Pulled Pork Mac and Cheese (Piggy Mac??)

This is my last recipe using pulled pork. Holy cheese, it took a while but it’s finally all gone. My finale was a BBQ pulled pork mac and cheese covered in breadcrumbs and baked to warm, creamy perfection. I did get some complaints that upon reheating, the cheese sauce is somewhat reabsorbed into the macaroni, so I rectified it by making a fresh batch of cheese sauce to drizzle over my dish. Then, it was too cheesy for my eaters. You can’t win sometimes!!! Here’s how I did it.

Boil macaroni. That’s easy enough. Salt the water (1.5 tbsps) and pour in about 3/4 of a one pound box of macaroni. Don’t pour in the whole box. The ratio of sauce to noodles is never enough if you use a whole box. While you wait for the water to boil, you can work on the beautifullll cheese sauce. Al dente, people.

The key to a beautiful cheese sauce is a roux, which is a 50/50 flour/fat mixture. It imparts a particular richness and depth to the flavor of the cheese sauce. It’s also fun to make. Here is a list of ingredients you need followed by a step by step guide to the cheese sauce.


*2 blocks of 8 oz. sharp cheddar cheese which you can shred yourself, or buy it shredded already just make sure you have three cups worth.

*One cup of shredded muenster cheese.

*Hot sauce (I like Cholula) and mustard powder, flour, milk (warm 2 cups on the stovetop or microwave), butter, breadcrumbs, olive oil (for broiling).

Besides, all this, you’ll need about 3/4-1 cup of BBQ pulled pork (you can substitute another protein if you like) and a 9 inch baking pan, greased.

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Warm your two cups of milk on the stovetop or microwave while you start the roux.

For the roux, melt two tablespoons of butter over medium heat in a skillet.

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Then, put in two tablespoons of flour. Whisk it continuously until it is blended, creamy and bubbling ever so slightly. Take care not to burn it.

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Pour the warmed two cups of milk into the roux base and whisk continuously until thick. About two minutes. Now you can pour in your cheeses and slowly whisk them into your beautiful, melty cheese sauce.


Toss in half a teaspoon of mustard powder and half a teaspoon of hot sauce while you’re whisking.


Now your cheese sauce is ready. Your macaroni should be cooked al dente, strained, then mixed into the cheese sauce like so.

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This is a good time to preheat your oven to 350.


Now it’s time to build the Piggy Mac. Spray your baking dish with cooking spray.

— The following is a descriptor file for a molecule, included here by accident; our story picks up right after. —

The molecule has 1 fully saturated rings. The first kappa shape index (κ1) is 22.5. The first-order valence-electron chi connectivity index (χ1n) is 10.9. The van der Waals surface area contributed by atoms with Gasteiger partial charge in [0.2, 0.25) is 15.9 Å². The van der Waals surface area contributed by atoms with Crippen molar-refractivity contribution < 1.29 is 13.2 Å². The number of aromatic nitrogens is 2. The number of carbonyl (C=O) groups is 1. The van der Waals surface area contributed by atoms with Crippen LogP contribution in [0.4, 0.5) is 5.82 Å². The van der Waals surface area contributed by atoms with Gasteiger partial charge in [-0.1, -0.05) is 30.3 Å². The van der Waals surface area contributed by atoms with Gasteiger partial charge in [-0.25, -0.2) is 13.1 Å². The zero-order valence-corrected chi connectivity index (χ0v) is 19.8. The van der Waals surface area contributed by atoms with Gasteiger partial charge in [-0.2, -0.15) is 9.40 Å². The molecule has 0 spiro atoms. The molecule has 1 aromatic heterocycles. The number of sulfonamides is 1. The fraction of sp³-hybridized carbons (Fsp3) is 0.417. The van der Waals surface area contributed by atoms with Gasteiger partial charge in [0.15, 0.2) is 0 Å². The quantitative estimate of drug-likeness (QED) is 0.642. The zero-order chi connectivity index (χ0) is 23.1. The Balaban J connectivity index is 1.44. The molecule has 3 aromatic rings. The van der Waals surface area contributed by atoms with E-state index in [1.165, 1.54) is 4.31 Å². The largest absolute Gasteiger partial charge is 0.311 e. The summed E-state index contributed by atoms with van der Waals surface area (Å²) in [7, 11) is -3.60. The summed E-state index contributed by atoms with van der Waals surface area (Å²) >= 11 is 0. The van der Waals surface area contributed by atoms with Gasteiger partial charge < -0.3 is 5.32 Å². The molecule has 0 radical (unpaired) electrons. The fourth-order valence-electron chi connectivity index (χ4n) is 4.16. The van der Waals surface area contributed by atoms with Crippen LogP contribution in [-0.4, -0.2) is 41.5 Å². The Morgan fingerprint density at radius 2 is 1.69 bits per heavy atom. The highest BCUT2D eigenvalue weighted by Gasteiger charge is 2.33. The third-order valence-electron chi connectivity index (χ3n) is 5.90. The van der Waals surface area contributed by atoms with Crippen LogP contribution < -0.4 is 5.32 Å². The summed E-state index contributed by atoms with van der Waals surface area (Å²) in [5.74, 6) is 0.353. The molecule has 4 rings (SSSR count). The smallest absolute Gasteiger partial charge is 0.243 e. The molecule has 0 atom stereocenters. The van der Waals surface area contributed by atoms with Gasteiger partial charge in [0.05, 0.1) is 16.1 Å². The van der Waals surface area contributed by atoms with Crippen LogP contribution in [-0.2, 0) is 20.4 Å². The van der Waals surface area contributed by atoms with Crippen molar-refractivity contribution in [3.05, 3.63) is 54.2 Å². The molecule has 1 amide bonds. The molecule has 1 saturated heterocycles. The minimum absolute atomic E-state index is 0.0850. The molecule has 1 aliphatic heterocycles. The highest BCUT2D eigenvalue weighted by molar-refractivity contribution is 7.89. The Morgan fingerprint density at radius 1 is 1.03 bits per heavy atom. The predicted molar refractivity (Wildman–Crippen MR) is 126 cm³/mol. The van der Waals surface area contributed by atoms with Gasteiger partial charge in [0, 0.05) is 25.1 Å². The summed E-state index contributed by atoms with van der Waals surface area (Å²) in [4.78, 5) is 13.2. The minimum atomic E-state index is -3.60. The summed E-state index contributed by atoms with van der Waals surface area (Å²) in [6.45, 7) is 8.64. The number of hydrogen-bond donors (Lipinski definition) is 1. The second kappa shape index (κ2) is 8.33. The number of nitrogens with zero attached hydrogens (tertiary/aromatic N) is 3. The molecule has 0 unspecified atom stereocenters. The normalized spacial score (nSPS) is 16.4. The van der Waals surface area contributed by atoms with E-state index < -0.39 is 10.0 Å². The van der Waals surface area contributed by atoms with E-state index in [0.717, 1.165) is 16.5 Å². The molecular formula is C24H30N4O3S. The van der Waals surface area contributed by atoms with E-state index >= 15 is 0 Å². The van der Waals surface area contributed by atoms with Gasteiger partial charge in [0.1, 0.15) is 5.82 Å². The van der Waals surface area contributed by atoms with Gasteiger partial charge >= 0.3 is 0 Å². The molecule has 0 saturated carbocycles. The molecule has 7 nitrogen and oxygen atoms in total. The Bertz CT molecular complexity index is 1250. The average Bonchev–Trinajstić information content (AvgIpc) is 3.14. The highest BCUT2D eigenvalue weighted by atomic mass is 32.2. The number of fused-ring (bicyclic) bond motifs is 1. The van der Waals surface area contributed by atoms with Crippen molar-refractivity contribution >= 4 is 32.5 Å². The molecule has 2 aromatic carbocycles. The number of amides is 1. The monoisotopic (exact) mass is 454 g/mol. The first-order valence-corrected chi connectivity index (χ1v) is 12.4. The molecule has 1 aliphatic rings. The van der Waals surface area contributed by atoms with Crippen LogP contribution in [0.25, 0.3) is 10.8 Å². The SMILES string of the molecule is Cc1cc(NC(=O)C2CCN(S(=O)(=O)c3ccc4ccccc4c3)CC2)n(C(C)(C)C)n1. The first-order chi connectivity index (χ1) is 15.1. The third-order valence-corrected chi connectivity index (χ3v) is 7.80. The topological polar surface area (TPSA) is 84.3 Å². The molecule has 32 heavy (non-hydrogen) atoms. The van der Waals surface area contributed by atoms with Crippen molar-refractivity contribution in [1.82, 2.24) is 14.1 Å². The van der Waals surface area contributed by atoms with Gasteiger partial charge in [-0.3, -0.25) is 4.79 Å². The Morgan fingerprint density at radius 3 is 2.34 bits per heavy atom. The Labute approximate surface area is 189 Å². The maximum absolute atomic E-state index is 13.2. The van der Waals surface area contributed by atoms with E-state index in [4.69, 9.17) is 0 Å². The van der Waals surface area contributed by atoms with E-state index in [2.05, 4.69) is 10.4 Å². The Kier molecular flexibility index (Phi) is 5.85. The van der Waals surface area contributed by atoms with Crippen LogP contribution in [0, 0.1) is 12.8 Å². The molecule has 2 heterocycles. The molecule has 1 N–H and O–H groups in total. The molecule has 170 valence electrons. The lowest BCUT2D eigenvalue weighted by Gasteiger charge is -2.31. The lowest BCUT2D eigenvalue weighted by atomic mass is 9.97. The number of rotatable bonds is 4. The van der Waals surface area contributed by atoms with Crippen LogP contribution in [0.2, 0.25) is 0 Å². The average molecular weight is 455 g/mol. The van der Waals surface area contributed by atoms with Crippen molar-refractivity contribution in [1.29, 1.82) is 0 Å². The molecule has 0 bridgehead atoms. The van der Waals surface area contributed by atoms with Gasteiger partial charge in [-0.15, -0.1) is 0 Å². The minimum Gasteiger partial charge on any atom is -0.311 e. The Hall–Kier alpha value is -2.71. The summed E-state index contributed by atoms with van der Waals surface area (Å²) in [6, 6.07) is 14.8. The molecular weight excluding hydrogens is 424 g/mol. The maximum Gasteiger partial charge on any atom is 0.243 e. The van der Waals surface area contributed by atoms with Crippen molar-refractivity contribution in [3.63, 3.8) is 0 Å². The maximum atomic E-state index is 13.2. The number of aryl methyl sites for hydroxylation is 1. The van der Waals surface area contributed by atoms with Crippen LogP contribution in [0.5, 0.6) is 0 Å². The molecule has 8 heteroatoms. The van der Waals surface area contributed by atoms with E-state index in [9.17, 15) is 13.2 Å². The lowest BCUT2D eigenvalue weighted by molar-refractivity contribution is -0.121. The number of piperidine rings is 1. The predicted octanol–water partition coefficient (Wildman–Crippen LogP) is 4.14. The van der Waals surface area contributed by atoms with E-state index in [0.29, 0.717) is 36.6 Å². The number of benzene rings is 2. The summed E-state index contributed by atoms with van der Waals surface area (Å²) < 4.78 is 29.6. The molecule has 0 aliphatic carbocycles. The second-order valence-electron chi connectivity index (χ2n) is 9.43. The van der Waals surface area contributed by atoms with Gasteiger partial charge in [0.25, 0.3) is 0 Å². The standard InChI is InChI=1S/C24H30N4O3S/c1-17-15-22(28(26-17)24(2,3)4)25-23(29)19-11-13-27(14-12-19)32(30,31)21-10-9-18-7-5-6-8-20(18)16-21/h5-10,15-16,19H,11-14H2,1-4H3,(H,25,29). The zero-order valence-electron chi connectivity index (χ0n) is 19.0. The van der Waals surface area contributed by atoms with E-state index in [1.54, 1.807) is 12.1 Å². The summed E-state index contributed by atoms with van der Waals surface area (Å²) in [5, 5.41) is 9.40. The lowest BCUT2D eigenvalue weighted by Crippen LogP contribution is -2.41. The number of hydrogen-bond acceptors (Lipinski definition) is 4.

Fill it almost to the top with cheesy mac. Follow that with a layer of pulled pork, spread evenly.

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Then sprinkle breadcrumbs over the top of the dish and drizzle olive oil on it. This will help the dish brown when you broil it at the end.


Pop your prepared dish in the oven for 8-12 minutes just to warm the mixture through, then turn on the broil and watch your dish carefully so it doesn’t burn. Broil it until the top is brown and crisp, 3-5 minutes while watching intently.

Let it cool down for five, and voila! Piggy mac for the win. Enjoy with some cool peeps and a glass of wine. It held in my fridge for four days, I reheated portions as I needed.

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BBQ Pulled Pork Taquitos

You can see in my previous posts that I went sort of HAM and made too much pulled pork. So I froze a lot of it. It holds in the freezer for about three months. That’s a long time to not eat pulled pork. Luckily I had to feed a bunch of my friends so here’s a recipe I used to dress those babies up and fill some tummies:

Firstly, make a quick shopping trip to pick up these necessary ingredients to assemble your taquitos:

Cream Cheese, Paprika, Chili Powder, Garlic Powder (or minced garlic), Mustard Powder, Brown Sugar, Liquid Smoke, Red Pepper Flakes (optional), one small yellow onion, scallions, cilantro (can sub parsley), hot sauce (optional), sharp cheddar cheese (shredded), cooking spray, package of 6 inch tortillas (around ten), salt, pepper, and two cups pulled pork (of course you can substitute another form of protein), and condiments of your choice for serving. I did guacamole and sour cream, but anything can work- salsa, bbq, ranch. Work with what you’ve got ❤

Step one, take a bowl and toss in 3 ounces cream cheese (I love the whole foods store brand cream cheese because the package comes with measurement indicators much like a stick of butter-makes life easier), 1/4 cup chopped onion, 2 tbsp fresh chopped cilantro (can sub parsley) and your 3 scallions chopped.

Then toss in your dry mustard (love Colman’s) 1/2 tsp and your liquid smoke (1/2 tsp). Top off with a generous shake of salt and pep, and then pull out your cheese and meat. This is where the fun starts.

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You’re going to take your 2 cups of pulled pork and 1 cup of shredded cheddar cheese and fold them into the previous mix of ingredients. I love folding. It’s one of the few times in my life I’m forced to be gentle and caring. Here’s a photo progression:

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Now you’ve got your taquito fillings prepped and ready to go. Now is a good time to preheat your oven to 425 degrees, take out your tortillas and pop them into the microwave covered in a damp towel for 30 seconds. This help makes them pliable. Don’t make my mistake of skipping this step! If you do, you will have to shove a skewer or toothpicks through the taquitos to help them stay rolled. Damp microwaving makes them pliable and less likely to tear during rolling so try not to skip this crucial step.